Here's a link to the new version: http://deramp.com/downloads/index.php?dir=misc%2Fsoftware%2Fxmodem%2F

Mike

deramp5113
March 30th, 2016, 08:19 AM
I have written numerous versions of two programs, PCGET and PCPUT, for a wide variety of serial boards. These are essentially XMODEM pre-configured to receive a file from a PC (PCGET) or write a file to a PC (PCPUT). What serial board are you using in your IMSAI?

Mike

tma
April 3rd, 2016, 01:25 PM
Hi Mike,

My IMSAI IO board was a kit from Solid State Music, if I recall correctly it is a model IO4. It provides two RS232 serial ports and two parallel ports. As mentioned above the Baud rate and data settings for the serial ports are hardware selected via wired strapping options.

Nice to hear that there are alternative Xmodem protocol file transfer CP/M programs. The single Xmodem.com application I mentioned here will do file transfers in either direction using either CRC16 or checksum modes as determined by command line switches. I have the impression that your PCGET and PCPUT programs provide the equivalent functionality. Great stuff!

Many thanks!
tma




I have written numerous versions of two programs, PCGET and PCPUT, for a wide variety of serial boards. These are essentially XMODEM pre-configured to receive a file from a PC (PCGET) or write a file to a PC (PCPUT). What serial board are you using in your IMSAI?

Mike

bokmann
July 2nd, 2016, 07:42 AM
As you stated it appears the cfg file could match most any serial port.


I'm trying to get this to work with CP/M running on a custom Z80 kit from http://cpuville.com/computer_details.html

I can SEND files using the console's serial port with 'xmodem <filename> /X0 /Q /S', but when I try to RECEIVE a file, I'm running into an issue... I start the transfer, then go to my terminal software's send, but it just sits there waiting for the receiver to start.

Looking up the XModem protocol, I see the transfer is controlled by the receiver... and that the receiver should sit there, sending an ASCII 'c' every three seconds until the sender acknowledges, but this software only sends the 'c' once (and much more quickly than I can select the file to send on my end). It also only seems to send the 'c' when I'm not in quiet mode, but I'm not sure thats actually an issue or not.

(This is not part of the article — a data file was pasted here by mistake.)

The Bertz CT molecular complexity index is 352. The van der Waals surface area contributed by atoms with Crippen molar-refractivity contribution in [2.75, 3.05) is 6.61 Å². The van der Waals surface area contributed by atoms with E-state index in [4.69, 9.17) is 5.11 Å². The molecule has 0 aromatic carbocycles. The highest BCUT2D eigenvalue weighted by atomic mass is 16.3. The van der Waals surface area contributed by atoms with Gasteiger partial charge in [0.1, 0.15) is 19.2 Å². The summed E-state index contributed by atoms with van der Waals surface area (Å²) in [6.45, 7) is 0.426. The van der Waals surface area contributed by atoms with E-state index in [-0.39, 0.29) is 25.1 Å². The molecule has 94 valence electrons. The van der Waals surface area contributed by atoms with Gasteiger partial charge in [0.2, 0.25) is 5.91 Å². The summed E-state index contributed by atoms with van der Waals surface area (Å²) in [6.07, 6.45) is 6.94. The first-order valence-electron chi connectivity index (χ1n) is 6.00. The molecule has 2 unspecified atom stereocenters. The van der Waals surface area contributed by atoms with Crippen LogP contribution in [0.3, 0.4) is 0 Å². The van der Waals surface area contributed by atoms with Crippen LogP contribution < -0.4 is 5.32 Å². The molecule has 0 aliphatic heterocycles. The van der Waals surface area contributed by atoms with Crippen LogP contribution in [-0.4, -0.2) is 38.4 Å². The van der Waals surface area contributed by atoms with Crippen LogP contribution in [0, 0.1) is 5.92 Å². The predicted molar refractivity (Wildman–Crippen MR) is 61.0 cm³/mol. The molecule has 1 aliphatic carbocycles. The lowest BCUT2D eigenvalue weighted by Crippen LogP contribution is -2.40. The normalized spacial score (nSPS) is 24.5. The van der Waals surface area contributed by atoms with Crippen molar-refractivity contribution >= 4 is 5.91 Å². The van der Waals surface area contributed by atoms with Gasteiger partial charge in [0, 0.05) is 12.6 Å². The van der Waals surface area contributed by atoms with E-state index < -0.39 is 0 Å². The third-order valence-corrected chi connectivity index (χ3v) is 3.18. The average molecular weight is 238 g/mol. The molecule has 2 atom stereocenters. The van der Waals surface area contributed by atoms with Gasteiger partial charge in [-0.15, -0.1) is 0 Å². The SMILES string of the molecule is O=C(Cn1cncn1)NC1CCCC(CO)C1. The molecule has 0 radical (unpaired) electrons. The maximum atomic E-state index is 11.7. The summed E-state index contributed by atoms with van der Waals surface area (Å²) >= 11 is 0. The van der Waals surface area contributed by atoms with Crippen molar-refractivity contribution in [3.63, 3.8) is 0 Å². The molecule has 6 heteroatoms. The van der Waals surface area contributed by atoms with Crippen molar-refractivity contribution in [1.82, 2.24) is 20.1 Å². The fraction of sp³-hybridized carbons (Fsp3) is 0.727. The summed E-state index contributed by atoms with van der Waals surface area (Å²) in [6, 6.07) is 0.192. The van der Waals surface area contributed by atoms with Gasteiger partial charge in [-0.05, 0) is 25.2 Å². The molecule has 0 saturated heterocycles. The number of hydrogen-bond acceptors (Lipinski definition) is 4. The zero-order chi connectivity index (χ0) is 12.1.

Has anyone successfully used this to receive files from a console serial port, or have I found a legit bug?

Thanks,

-db

Randy McLaughlin
July 2nd, 2016, 12:43 PM
I'm trying to get this to work with CP/M running on a custom Z80 kit from http://cpuville.com/computer_details.html

I can SEND files using the console's serial port with 'xmodem <filename> /X0 /Q /S', but when I try to RECEIVE a file, I'm running into an issue... I start the transfer, then go to my terminal software's send, but it just sits there waiting for the receiver to start.

Looking up the XModem protocol, I see the transfer is controlled by the receiver... and that the receiver should sit there, sending an ASCII 'c' every three seconds until the sender acknowledges, but this software only sends the 'c' once (and much more quickly than I can select the file to send on my end). It also only seems to send the 'c' when I'm not in quiet mode, but I'm not sure thats actually an issue or not.

Has anyone successfully used this to receive files from a console serial port, or have I found a legit bug?

Thanks,

-db

Xmodem is OK but by far the best way to transfer via serial ports is move-it.

Move-it runs on CP/M 80, CP/M 86, and DOS.

It has a bit of the flavor of FTP, you can get local or remote directory - even a way to auto start a remote CP/M program (by xfering a $$$.sub file).

Move-it has multiple sites with it available as well as the manual.

http://maben.homeip.net/static/s100/software/woolf/index.html


PS I always used a console port to capture a hexified version then use load filename.hex to convert back to binary to do the initial xfer to the target site.



Randy

deramp5113
July 3rd, 2016, 05:17 AM
In general, it is best to set up a config file and use direct port I/O (X2 option) since there is a very good chance that the console input routine in your BIOS strips the msbit and XMODEM requires 8 bit transfers. Although, I don't believe this would cause the not-starting symptom you're seeing.

Which version of XMODEM did you download?

Mike

deramp5113
February 7th, 2018, 07:07 PM
Martin has updated his XMODEM utility since the version you referenced in your post. Now, a parameter file (plain text file) configures XMODEM at run-time to work with most any serial port configuration you could have. This means you don't have to edit or assemble the original source file to make XMODEM work on different hardware configurations.

Here's a link to the new version: http://deramp.com/downloads/index.php?dir=misc%2Fsoftware%2Fxmodem%2F

Mike

Here is an updated link to the XMODEM program mentioned: http://deramp.com/downloads/misc/software/xmodem/

Mike

rlauzon
October 18th, 2018, 03:26 AM
The new link is here: http://deramp.com/downloads/misc_software/xmodem/